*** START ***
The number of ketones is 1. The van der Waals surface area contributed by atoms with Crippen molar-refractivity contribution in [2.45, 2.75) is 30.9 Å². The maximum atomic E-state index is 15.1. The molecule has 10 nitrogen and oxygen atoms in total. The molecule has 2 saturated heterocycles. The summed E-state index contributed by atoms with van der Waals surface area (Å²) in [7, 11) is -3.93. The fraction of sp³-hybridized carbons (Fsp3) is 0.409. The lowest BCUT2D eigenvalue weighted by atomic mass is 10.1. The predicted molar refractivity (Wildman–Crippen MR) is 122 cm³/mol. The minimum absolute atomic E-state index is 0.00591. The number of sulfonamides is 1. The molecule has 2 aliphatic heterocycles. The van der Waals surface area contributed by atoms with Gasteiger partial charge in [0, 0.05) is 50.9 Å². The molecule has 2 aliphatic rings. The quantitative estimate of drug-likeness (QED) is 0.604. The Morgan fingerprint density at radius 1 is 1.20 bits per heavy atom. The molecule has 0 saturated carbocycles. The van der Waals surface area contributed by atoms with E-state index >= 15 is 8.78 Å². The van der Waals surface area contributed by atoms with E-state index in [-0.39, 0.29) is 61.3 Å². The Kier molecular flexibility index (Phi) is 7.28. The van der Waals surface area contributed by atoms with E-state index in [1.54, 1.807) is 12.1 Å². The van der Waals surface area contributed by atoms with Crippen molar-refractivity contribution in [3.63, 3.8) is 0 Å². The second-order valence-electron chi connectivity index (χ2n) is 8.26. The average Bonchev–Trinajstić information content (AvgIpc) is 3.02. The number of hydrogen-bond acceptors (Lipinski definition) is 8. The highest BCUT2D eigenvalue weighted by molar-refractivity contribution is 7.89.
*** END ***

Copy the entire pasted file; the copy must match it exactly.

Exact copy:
The number of ketones is 1. The van der Waals surface area contributed by atoms with Crippen molar-refractivity contribution in [2.45, 2.75) is 30.9 Å². The maximum atomic E-state index is 15.1. The molecule has 10 nitrogen and oxygen atoms in total. The molecule has 2 saturated heterocycles. The summed E-state index contributed by atoms with van der Waals surface area (Å²) in [7, 11) is -3.93. The fraction of sp³-hybridized carbons (Fsp3) is 0.409. The lowest BCUT2D eigenvalue weighted by atomic mass is 10.1. The predicted molar refractivity (Wildman–Crippen MR) is 122 cm³/mol. The minimum absolute atomic E-state index is 0.00591. The number of sulfonamides is 1. The molecule has 2 aliphatic heterocycles. The van der Waals surface area contributed by atoms with Gasteiger partial charge in [0, 0.05) is 50.9 Å². The molecule has 2 aliphatic rings. The quantitative estimate of drug-likeness (QED) is 0.604. The Morgan fingerprint density at radius 1 is 1.20 bits per heavy atom. The molecule has 0 saturated carbocycles. The van der Waals surface area contributed by atoms with E-state index >= 15 is 8.78 Å². The van der Waals surface area contributed by atoms with E-state index in [-0.39, 0.29) is 61.3 Å². The Kier molecular flexibility index (Phi) is 7.28. The van der Waals surface area contributed by atoms with E-state index in [1.54, 1.807) is 12.1 Å². The van der Waals surface area contributed by atoms with Crippen molar-refractivity contribution in [3.63, 3.8) is 0 Å². The second-order valence-electron chi connectivity index (χ2n) is 8.26. The average Bonchev–Trinajstić information content (AvgIpc) is 3.02. The number of hydrogen-bond acceptors (Lipinski definition) is 8. The highest BCUT2D eigenvalue weighted by molar-refractivity contribution is 7.89.